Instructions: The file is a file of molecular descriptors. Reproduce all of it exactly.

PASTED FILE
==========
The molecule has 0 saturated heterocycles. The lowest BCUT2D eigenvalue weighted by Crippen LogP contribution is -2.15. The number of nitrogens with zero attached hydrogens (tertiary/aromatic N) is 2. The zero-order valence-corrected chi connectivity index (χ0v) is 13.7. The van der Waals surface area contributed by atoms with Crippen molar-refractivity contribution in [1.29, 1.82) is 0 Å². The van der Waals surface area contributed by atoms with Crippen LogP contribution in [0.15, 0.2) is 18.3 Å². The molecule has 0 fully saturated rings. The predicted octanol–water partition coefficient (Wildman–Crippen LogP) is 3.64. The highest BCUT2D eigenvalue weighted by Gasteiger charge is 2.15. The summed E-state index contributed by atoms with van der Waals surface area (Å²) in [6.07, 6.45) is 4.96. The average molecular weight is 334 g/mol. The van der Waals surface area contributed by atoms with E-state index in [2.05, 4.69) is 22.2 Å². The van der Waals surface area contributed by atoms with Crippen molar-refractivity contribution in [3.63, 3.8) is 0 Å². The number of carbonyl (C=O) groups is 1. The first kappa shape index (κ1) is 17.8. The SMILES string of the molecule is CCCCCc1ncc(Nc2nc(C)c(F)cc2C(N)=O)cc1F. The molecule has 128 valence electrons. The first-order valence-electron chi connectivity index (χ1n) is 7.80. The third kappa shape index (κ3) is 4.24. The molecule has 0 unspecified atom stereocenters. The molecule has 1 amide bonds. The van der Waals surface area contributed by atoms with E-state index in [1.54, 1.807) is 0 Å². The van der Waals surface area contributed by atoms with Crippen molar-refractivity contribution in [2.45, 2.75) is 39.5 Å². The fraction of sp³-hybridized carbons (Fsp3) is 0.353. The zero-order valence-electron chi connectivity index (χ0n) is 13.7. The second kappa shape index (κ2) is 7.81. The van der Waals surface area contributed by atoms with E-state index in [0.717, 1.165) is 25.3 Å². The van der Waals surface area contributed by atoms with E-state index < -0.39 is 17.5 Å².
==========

The molecule has 0 saturated heterocycles. The lowest BCUT2D eigenvalue weighted by Crippen LogP contribution is -2.15. The number of nitrogens with zero attached hydrogens (tertiary/aromatic N) is 2. The zero-order valence-corrected chi connectivity index (χ0v) is 13.7. The van der Waals surface area contributed by atoms with Crippen molar-refractivity contribution in [1.29, 1.82) is 0 Å². The van der Waals surface area contributed by atoms with Crippen LogP contribution in [0.15, 0.2) is 18.3 Å². The molecule has 0 fully saturated rings. The predicted octanol–water partition coefficient (Wildman–Crippen LogP) is 3.64. The highest BCUT2D eigenvalue weighted by Gasteiger charge is 2.15. The summed E-state index contributed by atoms with van der Waals surface area (Å²) in [6.07, 6.45) is 4.96. The average molecular weight is 334 g/mol. The van der Waals surface area contributed by atoms with E-state index in [2.05, 4.69) is 22.2 Å². The van der Waals surface area contributed by atoms with Crippen molar-refractivity contribution in [3.63, 3.8) is 0 Å². The number of carbonyl (C=O) groups is 1. The first kappa shape index (κ1) is 17.8. The SMILES string of the molecule is CCCCCc1ncc(Nc2nc(C)c(F)cc2C(N)=O)cc1F. The molecule has 128 valence electrons. The first-order valence-electron chi connectivity index (χ1n) is 7.80. The third kappa shape index (κ3) is 4.24. The molecule has 0 unspecified atom stereocenters. The molecule has 1 amide bonds. The van der Waals surface area contributed by atoms with E-state index in [1.54, 1.807) is 0 Å². The van der Waals surface area contributed by atoms with Crippen molar-refractivity contribution in [2.45, 2.75) is 39.5 Å². The fraction of sp³-hybridized carbons (Fsp3) is 0.353. The zero-order valence-electron chi connectivity index (χ0n) is 13.7. The second kappa shape index (κ2) is 7.81. The van der Waals surface area contributed by atoms with E-state index in [0.717, 1.165) is 25.3 Å². The van der Waals surface area contributed by atoms with E-state index < -0.39 is 17.5 Å².